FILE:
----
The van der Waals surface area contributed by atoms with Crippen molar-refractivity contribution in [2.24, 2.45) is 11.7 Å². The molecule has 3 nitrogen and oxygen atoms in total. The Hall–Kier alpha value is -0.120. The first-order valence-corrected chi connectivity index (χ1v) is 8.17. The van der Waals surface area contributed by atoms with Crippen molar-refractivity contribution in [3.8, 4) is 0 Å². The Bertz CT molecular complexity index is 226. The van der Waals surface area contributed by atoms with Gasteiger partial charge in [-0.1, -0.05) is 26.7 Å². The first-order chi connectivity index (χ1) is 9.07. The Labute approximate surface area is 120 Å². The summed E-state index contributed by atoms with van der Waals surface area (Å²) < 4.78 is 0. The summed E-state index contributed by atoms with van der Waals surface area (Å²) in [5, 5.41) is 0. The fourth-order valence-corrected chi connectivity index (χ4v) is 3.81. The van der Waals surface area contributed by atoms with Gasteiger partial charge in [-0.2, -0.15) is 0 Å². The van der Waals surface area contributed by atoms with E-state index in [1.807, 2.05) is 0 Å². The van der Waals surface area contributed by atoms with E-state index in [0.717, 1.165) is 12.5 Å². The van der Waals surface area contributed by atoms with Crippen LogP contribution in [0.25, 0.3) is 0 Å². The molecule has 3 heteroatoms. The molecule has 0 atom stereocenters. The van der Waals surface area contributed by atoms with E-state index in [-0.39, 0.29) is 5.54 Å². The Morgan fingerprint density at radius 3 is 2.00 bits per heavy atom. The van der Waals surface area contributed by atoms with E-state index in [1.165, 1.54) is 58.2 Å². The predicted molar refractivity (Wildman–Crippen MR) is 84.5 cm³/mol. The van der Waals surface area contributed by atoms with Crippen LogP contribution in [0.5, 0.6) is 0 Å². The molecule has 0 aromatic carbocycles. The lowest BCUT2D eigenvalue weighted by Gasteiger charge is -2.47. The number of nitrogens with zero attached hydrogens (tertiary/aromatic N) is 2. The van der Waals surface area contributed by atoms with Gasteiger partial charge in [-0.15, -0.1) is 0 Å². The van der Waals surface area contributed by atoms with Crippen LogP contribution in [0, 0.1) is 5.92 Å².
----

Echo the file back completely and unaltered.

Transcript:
The van der Waals surface area contributed by atoms with Crippen molar-refractivity contribution in [2.24, 2.45) is 11.7 Å². The molecule has 3 nitrogen and oxygen atoms in total. The Hall–Kier alpha value is -0.120. The first-order valence-corrected chi connectivity index (χ1v) is 8.17. The van der Waals surface area contributed by atoms with Crippen molar-refractivity contribution in [3.8, 4) is 0 Å². The Bertz CT molecular complexity index is 226. The van der Waals surface area contributed by atoms with Gasteiger partial charge in [-0.1, -0.05) is 26.7 Å². The first-order chi connectivity index (χ1) is 9.07. The Labute approximate surface area is 120 Å². The summed E-state index contributed by atoms with van der Waals surface area (Å²) < 4.78 is 0. The summed E-state index contributed by atoms with van der Waals surface area (Å²) in [5, 5.41) is 0. The fourth-order valence-corrected chi connectivity index (χ4v) is 3.81. The van der Waals surface area contributed by atoms with Gasteiger partial charge in [-0.2, -0.15) is 0 Å². The van der Waals surface area contributed by atoms with E-state index in [1.807, 2.05) is 0 Å². The van der Waals surface area contributed by atoms with E-state index in [0.717, 1.165) is 12.5 Å². The van der Waals surface area contributed by atoms with Crippen LogP contribution in [0.25, 0.3) is 0 Å². The molecule has 3 heteroatoms. The molecule has 0 atom stereocenters. The van der Waals surface area contributed by atoms with E-state index in [-0.39, 0.29) is 5.54 Å². The Morgan fingerprint density at radius 3 is 2.00 bits per heavy atom. The van der Waals surface area contributed by atoms with E-state index in [1.165, 1.54) is 58.2 Å². The predicted molar refractivity (Wildman–Crippen MR) is 84.5 cm³/mol. The van der Waals surface area contributed by atoms with Crippen LogP contribution in [0.5, 0.6) is 0 Å². The molecule has 0 aromatic carbocycles. The lowest BCUT2D eigenvalue weighted by Gasteiger charge is -2.47. The number of nitrogens with zero attached hydrogens (tertiary/aromatic N) is 2. The van der Waals surface area contributed by atoms with Gasteiger partial charge in [-0.15, -0.1) is 0 Å². The van der Waals surface area contributed by atoms with Crippen LogP contribution in [0, 0.1) is 5.92 Å².